James Baldwin and Britain

Lead Research Organisation: University of Manchester
Department Name: Arts Languages and Cultures


James Baldwin was globally esteemed as an author and activist in the 1960s, renowned as the most eloquent voice of the civil rights movement. However, by the 1970s, Baldwin's reputation as an artist and activist had dwindled. Critics accused him of being out of touch, and he had retreated to Europe, far from the maelstrom of the Black Art and Black Power movements in the USA. Yet in the last two decades, and particularly since the growth of Black Lives Matter after 2013, Baldwin has again become a global icon. However, studies of Baldwin's international profile ignore his notable presence in British culture, and his influence on generations of British artists and activists. Similarly, they elide Baldwin's insights into Britain's colonial past, and what he reveals about the relationship between African American and Black Diasporic cultures. At the centennial of his birth, this project proposes a reappraisal of how James Baldwin has influenced British-based artists and activists from the 1960s to the present, and what his life and work say about the connections between structures of global racism, imperialism, and colonialism.

Baldwin visited the UK on numerous occasions between the 1960s and the 1980s. A sharp commentator on British race relations, he was the subject of a major documentary and several interviews; he gave high-profile speeches in support of black prisoners, and won a televised debate at the Cambridge Union. In his final years, when Baldwin's reputation was at a low ebb elsewhere, his play The Amen Corner became the first Black British production to reach the West End. Baldwin has also been cited as a source of political and aesthetic inspiration by generations of British-based artists, critics, and activists, from CLR James, Hanif Kureishi, and Leila Hassan Howe to Black Lives Matter UK and the black British female collective, gal-dem.

The project is led by an experienced international team of scholars from Literary Studies, Politics, and History, and is supported by an advisory team of academics, artists, and activists. It aims to reflect Baldwin's status as a global writer and activist, a literary and public figure whose work cuts across genres and disciplines. It also asks how we might interpret engagement with different aspects of Baldwin's work as a means for understanding the shifting priorities of black British arts, activism and politics. Work will proceed in three strands, each combining research, dissemination and impact activities:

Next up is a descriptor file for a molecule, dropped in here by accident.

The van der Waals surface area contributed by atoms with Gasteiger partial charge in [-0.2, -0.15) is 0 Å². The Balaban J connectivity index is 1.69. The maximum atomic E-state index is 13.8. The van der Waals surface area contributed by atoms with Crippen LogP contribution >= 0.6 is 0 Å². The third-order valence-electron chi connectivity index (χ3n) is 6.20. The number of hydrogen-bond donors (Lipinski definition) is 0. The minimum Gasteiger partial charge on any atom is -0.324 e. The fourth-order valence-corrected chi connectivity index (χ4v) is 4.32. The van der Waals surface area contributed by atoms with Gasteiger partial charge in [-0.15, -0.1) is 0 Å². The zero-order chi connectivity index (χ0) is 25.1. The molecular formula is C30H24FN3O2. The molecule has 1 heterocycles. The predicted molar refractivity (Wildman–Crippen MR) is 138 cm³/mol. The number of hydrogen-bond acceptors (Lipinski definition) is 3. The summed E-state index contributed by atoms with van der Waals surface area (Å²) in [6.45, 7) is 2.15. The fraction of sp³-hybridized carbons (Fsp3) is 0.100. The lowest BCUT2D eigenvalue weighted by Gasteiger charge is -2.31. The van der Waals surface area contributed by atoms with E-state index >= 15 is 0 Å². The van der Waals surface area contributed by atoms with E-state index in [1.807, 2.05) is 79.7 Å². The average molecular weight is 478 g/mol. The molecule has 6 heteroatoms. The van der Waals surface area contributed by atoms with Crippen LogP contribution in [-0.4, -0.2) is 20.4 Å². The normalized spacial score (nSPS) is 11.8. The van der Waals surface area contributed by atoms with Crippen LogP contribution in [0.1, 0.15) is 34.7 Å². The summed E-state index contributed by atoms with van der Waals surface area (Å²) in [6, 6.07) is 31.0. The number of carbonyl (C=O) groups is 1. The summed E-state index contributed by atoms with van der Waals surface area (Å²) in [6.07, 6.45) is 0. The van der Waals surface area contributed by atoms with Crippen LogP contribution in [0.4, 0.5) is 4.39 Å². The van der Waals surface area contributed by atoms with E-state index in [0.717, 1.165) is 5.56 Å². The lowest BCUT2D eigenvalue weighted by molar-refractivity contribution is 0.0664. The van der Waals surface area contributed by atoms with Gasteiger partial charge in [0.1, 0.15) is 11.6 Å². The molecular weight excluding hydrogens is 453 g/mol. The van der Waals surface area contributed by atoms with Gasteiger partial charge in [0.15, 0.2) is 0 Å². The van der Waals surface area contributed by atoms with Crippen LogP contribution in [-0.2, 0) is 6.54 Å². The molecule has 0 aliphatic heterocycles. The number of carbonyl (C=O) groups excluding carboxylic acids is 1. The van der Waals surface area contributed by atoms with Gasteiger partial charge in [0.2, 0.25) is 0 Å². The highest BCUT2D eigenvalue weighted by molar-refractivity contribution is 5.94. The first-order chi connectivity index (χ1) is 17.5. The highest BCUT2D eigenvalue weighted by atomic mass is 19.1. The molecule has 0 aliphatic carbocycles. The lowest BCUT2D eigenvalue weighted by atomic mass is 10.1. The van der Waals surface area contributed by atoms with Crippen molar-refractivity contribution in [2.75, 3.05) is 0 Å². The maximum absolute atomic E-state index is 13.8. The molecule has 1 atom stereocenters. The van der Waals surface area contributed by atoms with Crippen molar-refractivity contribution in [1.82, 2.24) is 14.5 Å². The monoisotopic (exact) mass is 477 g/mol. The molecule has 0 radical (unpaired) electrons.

First, an oral history project will collect testimonies from Black British artists and activists who knew and/or have been influenced by Baldwin's life and work. High quality recordings and transcriptions of these interviews will be made freely available, and an accessible edited collection that mixes interviews and essays by participants will be produced to target a wide audience.

A second strand will profile James Baldwin as an activist in British public life. A comprehensive database of Baldwin in British national print media from the 1960s will be complemented by a two-day symposium of academics, artists and activists who will discuss Baldwin's wide-ranging impact. This event will result in an edited academic volume which will further scholarship on Baldwin as a transnational author and activist who transcended Black, queer, and transnational identities, as well as documenting his relationship to Black British feminism.

Finally, a third strand on visual culture will analyse Baldwin the 'celebrity', a new voice at the dawn of televisual culture. Collaborations with the Barbican in London and HOME in Manchester will create a filmic archive of Baldwin's connections to Britain. Public screenings and talks will further understanding of Baldwin in the popular imagination, while a programme of events - including creative programmes for young people - will engage diverse audiences.


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